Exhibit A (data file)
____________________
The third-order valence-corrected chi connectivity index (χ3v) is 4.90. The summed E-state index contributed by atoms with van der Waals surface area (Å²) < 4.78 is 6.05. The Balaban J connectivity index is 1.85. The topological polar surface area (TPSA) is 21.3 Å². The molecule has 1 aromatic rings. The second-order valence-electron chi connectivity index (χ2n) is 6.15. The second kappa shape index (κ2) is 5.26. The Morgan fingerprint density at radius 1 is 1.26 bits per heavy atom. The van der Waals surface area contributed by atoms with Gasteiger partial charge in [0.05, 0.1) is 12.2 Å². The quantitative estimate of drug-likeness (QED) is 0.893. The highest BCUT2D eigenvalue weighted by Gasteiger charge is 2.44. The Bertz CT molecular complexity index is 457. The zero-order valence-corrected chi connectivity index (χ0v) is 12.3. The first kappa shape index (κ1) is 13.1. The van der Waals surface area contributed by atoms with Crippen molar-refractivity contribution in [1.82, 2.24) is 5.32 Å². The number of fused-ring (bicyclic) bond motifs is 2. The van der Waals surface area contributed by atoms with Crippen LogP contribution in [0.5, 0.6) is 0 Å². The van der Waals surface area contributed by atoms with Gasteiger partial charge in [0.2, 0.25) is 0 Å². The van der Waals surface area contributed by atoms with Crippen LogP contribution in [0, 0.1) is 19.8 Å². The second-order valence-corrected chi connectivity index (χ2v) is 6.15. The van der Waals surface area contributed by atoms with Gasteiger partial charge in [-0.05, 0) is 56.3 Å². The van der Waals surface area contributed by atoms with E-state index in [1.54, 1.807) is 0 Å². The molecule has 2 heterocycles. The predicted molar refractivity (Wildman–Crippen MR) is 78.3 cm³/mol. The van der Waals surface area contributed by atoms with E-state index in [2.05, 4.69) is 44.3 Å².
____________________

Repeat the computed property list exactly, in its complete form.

The third-order valence-corrected chi connectivity index (χ3v) is 4.90. The summed E-state index contributed by atoms with van der Waals surface area (Å²) < 4.78 is 6.05. The Balaban J connectivity index is 1.85. The topological polar surface area (TPSA) is 21.3 Å². The molecule has 1 aromatic rings. The second-order valence-electron chi connectivity index (χ2n) is 6.15. The second kappa shape index (κ2) is 5.26. The Morgan fingerprint density at radius 1 is 1.26 bits per heavy atom. The van der Waals surface area contributed by atoms with Gasteiger partial charge in [0.05, 0.1) is 12.2 Å². The quantitative estimate of drug-likeness (QED) is 0.893. The highest BCUT2D eigenvalue weighted by Gasteiger charge is 2.44. The Bertz CT molecular complexity index is 457. The zero-order valence-corrected chi connectivity index (χ0v) is 12.3. The first kappa shape index (κ1) is 13.1. The van der Waals surface area contributed by atoms with Crippen molar-refractivity contribution in [1.82, 2.24) is 5.32 Å². The number of fused-ring (bicyclic) bond motifs is 2. The van der Waals surface area contributed by atoms with Crippen LogP contribution in [0.5, 0.6) is 0 Å². The van der Waals surface area contributed by atoms with Gasteiger partial charge in [0.2, 0.25) is 0 Å². The van der Waals surface area contributed by atoms with Crippen LogP contribution in [0, 0.1) is 19.8 Å². The second-order valence-corrected chi connectivity index (χ2v) is 6.15. The van der Waals surface area contributed by atoms with Gasteiger partial charge in [-0.05, 0) is 56.3 Å². The van der Waals surface area contributed by atoms with E-state index in [1.54, 1.807) is 0 Å². The molecule has 2 heterocycles. The predicted molar refractivity (Wildman–Crippen MR) is 78.3 cm³/mol. The van der Waals surface area contributed by atoms with E-state index in [2.05, 4.69) is 44.3 Å².